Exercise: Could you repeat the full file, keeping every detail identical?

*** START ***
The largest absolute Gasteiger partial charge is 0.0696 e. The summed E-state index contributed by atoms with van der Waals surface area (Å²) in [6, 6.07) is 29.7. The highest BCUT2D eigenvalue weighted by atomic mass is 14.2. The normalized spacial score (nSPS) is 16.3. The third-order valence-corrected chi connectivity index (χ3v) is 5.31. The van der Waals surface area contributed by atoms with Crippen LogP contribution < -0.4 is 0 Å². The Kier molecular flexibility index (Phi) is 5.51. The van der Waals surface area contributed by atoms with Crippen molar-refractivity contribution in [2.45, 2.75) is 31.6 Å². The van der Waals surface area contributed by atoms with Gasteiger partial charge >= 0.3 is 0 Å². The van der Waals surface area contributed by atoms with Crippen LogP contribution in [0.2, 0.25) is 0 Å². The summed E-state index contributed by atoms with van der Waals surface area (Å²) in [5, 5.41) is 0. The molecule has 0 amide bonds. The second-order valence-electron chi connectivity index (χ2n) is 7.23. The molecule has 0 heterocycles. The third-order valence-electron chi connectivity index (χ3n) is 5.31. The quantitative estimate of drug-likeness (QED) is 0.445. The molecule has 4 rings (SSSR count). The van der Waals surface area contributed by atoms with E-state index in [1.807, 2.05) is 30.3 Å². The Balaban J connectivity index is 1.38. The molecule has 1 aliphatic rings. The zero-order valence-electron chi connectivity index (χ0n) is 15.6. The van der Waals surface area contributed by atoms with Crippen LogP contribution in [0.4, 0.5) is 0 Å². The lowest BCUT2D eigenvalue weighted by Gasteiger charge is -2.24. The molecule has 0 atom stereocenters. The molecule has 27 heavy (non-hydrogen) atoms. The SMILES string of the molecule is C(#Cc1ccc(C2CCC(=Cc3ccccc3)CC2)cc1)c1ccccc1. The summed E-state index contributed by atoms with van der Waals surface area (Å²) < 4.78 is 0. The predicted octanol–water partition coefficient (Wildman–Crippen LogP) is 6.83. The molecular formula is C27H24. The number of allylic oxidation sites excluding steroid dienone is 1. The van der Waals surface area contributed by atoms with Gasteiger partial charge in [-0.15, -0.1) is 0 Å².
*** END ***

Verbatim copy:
The largest absolute Gasteiger partial charge is 0.0696 e. The summed E-state index contributed by atoms with van der Waals surface area (Å²) in [6, 6.07) is 29.7. The highest BCUT2D eigenvalue weighted by atomic mass is 14.2. The normalized spacial score (nSPS) is 16.3. The third-order valence-corrected chi connectivity index (χ3v) is 5.31. The van der Waals surface area contributed by atoms with Crippen LogP contribution < -0.4 is 0 Å². The Kier molecular flexibility index (Phi) is 5.51. The van der Waals surface area contributed by atoms with Crippen molar-refractivity contribution in [2.45, 2.75) is 31.6 Å². The van der Waals surface area contributed by atoms with Gasteiger partial charge >= 0.3 is 0 Å². The van der Waals surface area contributed by atoms with Crippen LogP contribution in [0.2, 0.25) is 0 Å². The summed E-state index contributed by atoms with van der Waals surface area (Å²) in [5, 5.41) is 0. The molecule has 0 amide bonds. The second-order valence-electron chi connectivity index (χ2n) is 7.23. The molecule has 0 heterocycles. The third-order valence-electron chi connectivity index (χ3n) is 5.31. The quantitative estimate of drug-likeness (QED) is 0.445. The molecule has 4 rings (SSSR count). The van der Waals surface area contributed by atoms with E-state index in [1.807, 2.05) is 30.3 Å². The Balaban J connectivity index is 1.38. The molecule has 1 aliphatic rings. The zero-order valence-electron chi connectivity index (χ0n) is 15.6. The van der Waals surface area contributed by atoms with Crippen LogP contribution in [0.4, 0.5) is 0 Å². The lowest BCUT2D eigenvalue weighted by Gasteiger charge is -2.24. The molecule has 0 atom stereocenters. The molecule has 27 heavy (non-hydrogen) atoms. The SMILES string of the molecule is C(#Cc1ccc(C2CCC(=Cc3ccccc3)CC2)cc1)c1ccccc1. The summed E-state index contributed by atoms with van der Waals surface area (Å²) < 4.78 is 0. The predicted octanol–water partition coefficient (Wildman–Crippen LogP) is 6.83. The molecular formula is C27H24. The number of allylic oxidation sites excluding steroid dienone is 1. The van der Waals surface area contributed by atoms with Gasteiger partial charge in [-0.15, -0.1) is 0 Å².